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External lightmeters - how do they work and uses (nature)

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    Overread
    Overread  63746 forum posts England18 Constructive Critique Points
    9 May 2011 - 12:04 AM

    So I keep reading about these relics from the days before digital and the instant preview histogram on the back of the camera and I've gotten curious as to their use and practical application for a photographer.

    As far as I can tell for work in a studio they work well as you can move them around your controled subject area and read the light directly around the actual subject - combining this with flash to allow you fire the flashes - read the exposures (based on the exposure settings you have chosen) and then make choices about flash powers and settings based on how the light lands on different parts of your subject.
    I've also read how they can work well in a constant lighting environment - where the lighting is fairly even and you just read the ambient at the meter and then shoot.


    However whilst I can see their application in a studio environment and translating that to other constant light or flash dominated situations (eg studio macro shooting); I'm finding it harder to work out if there is any bonus for using an external flash meter over the internal camera one when shooting further off subjects (ie ones where you can't walk up to them).

    I'm interested because sometimes you don't get the option to shoot - chimp - change and shoot again at a subject so anything that can allow me to shoot with better understanding of the light the first time is worth considering.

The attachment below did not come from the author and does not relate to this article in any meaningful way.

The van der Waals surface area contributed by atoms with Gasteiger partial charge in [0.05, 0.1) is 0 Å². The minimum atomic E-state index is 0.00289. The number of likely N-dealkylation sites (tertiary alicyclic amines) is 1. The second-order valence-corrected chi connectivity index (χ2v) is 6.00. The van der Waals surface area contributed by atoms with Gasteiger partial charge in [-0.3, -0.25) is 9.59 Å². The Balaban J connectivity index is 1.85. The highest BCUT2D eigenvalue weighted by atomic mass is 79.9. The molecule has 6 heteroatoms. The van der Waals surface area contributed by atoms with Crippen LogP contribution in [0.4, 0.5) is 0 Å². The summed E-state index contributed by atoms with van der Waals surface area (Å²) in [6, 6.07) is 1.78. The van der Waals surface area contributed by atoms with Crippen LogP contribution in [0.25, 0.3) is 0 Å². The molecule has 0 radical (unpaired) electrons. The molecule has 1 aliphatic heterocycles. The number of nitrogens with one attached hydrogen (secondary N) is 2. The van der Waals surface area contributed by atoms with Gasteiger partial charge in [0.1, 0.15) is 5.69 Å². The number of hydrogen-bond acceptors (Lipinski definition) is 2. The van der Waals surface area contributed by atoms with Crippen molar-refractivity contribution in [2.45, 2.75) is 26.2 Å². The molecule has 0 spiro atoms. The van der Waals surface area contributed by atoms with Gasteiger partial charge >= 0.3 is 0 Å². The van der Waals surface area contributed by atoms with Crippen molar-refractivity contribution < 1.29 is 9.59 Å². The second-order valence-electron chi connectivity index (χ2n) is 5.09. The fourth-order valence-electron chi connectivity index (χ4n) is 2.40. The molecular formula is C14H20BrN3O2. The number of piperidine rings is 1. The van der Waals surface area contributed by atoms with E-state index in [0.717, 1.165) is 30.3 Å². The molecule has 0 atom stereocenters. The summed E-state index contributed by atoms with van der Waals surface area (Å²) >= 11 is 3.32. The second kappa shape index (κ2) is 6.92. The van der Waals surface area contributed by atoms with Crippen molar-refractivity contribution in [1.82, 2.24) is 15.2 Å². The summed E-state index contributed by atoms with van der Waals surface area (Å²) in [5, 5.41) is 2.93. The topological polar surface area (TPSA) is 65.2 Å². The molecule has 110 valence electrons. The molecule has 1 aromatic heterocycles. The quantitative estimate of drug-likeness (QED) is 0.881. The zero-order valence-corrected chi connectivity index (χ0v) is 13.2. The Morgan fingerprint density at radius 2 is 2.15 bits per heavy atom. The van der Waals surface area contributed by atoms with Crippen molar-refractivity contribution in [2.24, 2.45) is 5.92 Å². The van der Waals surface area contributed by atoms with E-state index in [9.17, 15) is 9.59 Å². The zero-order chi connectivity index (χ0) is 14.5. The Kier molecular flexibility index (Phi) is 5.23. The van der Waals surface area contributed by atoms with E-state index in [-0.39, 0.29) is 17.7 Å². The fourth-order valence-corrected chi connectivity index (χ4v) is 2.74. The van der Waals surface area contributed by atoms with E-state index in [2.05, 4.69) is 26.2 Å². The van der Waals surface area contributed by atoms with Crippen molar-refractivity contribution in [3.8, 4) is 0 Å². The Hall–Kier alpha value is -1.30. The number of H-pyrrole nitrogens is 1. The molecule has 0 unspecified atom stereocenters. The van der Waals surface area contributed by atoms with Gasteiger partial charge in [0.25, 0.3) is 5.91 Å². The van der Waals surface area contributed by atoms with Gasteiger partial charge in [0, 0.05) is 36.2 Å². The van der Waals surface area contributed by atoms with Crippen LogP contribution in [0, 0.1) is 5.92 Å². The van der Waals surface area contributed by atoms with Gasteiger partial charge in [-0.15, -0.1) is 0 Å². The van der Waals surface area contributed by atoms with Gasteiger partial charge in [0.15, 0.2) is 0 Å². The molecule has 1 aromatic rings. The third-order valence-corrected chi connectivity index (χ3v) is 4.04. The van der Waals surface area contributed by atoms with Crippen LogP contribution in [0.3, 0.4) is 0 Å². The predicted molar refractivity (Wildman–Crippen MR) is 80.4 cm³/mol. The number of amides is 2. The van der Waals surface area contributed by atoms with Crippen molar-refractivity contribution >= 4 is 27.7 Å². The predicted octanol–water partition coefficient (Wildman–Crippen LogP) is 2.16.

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    9 May 2011 - 12:04 AM

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    keithh
    keithh e2 Member 1022890 forum postskeithh vcard Wallis and Futuna30 Constructive Critique Points
    9 May 2011 - 9:57 AM

    Modern digital cameras are equipped with as good and in some cases better light meters than off-camera, so I'd say outside of the studio and what with live histograms and fast review, no, their use is limited.

    ade_mcfade
    ade_mcfade e2 Member 1014778 forum postsade_mcfade vcard England216 Constructive Critique Points
    9 May 2011 - 10:30 AM

    I may be being a bit stupid here, but I've never used a flash meter with my srobist set up - 2/3 of my flashes don't have synch ports so I can't trigger them from the flash meter via a cable

    do flash meters have a setting where they "wait" for a flash to happen then take the reading?

    could be handy out there in the field if they did.

    guess the answer is getting them there Rangers I've been dreaming of Wink

    Grampy
    Grampy  4507 forum posts England71 Constructive Critique Points
    9 May 2011 - 11:26 AM

    I never use a flash meter either , I think my eyes give me the f stop, actually I am never more than a stop out and the camera shows me a result straight away. In the "old days" we used poloroid 75 to the same effect. it seemed a good poloroid meant a good exposure on tungsten velvia,
    Now as to a old fashioned light meter, I agree in changing light it is a problem, I used to have an assistant telling me the changes constantly, shouting out the f stop as it changed.
    On one occasion way back I was assistant on a shoot in scotland ,I had forgotten to pack a exposure meter, I never admitted this to the photographer and shouted out the exposure holding my wallet in front of the model, she played the game and I was spot on I'm glad to say. I owned up to the photographer a few years later, when he became my partner, it cost me a couple of drinks.
    Phill

    thewilliam
    9 May 2011 - 11:41 AM

    The meter that has't been made obselete by digital is the 1 degree spot-meter. It allows you to take a reading of a tiny part of the scene, but it takes a little skill to interpret the reading it gives.